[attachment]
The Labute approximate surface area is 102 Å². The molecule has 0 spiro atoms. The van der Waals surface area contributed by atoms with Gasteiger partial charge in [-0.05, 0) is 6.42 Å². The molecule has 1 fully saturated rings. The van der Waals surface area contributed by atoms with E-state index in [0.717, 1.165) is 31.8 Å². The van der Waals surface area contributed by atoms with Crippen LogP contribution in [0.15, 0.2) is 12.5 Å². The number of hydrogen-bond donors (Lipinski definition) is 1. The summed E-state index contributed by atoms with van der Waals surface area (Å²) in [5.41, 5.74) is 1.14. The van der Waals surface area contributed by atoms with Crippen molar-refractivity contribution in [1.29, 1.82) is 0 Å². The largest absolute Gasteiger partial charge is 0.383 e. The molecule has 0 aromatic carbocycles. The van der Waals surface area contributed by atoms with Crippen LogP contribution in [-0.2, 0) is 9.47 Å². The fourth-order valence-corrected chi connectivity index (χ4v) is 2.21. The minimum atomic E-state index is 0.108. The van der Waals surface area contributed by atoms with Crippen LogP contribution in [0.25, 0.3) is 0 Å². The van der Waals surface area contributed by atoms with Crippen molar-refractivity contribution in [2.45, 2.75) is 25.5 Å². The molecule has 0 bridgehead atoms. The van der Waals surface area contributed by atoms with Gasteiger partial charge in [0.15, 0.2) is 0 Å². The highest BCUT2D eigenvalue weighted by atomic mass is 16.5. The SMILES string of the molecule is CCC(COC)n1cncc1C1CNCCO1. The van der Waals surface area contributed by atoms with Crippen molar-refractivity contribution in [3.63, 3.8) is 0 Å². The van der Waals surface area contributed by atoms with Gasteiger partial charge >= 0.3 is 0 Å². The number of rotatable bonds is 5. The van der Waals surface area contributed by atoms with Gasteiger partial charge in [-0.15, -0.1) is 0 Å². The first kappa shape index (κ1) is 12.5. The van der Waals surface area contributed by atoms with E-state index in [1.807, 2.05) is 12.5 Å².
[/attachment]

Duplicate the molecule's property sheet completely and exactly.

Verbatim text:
The Labute approximate surface area is 102 Å². The molecule has 0 spiro atoms. The van der Waals surface area contributed by atoms with Gasteiger partial charge in [-0.05, 0) is 6.42 Å². The molecule has 1 fully saturated rings. The van der Waals surface area contributed by atoms with E-state index in [0.717, 1.165) is 31.8 Å². The van der Waals surface area contributed by atoms with Crippen LogP contribution in [0.15, 0.2) is 12.5 Å². The number of hydrogen-bond donors (Lipinski definition) is 1. The summed E-state index contributed by atoms with van der Waals surface area (Å²) in [5.41, 5.74) is 1.14. The van der Waals surface area contributed by atoms with Crippen molar-refractivity contribution in [1.29, 1.82) is 0 Å². The largest absolute Gasteiger partial charge is 0.383 e. The molecule has 0 aromatic carbocycles. The van der Waals surface area contributed by atoms with Crippen LogP contribution in [-0.2, 0) is 9.47 Å². The fourth-order valence-corrected chi connectivity index (χ4v) is 2.21. The minimum atomic E-state index is 0.108. The van der Waals surface area contributed by atoms with Crippen LogP contribution in [0.25, 0.3) is 0 Å². The van der Waals surface area contributed by atoms with Crippen molar-refractivity contribution in [2.45, 2.75) is 25.5 Å². The molecule has 0 bridgehead atoms. The van der Waals surface area contributed by atoms with Gasteiger partial charge in [0.15, 0.2) is 0 Å². The highest BCUT2D eigenvalue weighted by atomic mass is 16.5. The SMILES string of the molecule is CCC(COC)n1cncc1C1CNCCO1. The van der Waals surface area contributed by atoms with Crippen molar-refractivity contribution in [3.63, 3.8) is 0 Å². The van der Waals surface area contributed by atoms with Gasteiger partial charge >= 0.3 is 0 Å². The number of rotatable bonds is 5. The van der Waals surface area contributed by atoms with Gasteiger partial charge in [-0.15, -0.1) is 0 Å². The first kappa shape index (κ1) is 12.5. The van der Waals surface area contributed by atoms with E-state index in [1.807, 2.05) is 12.5 Å².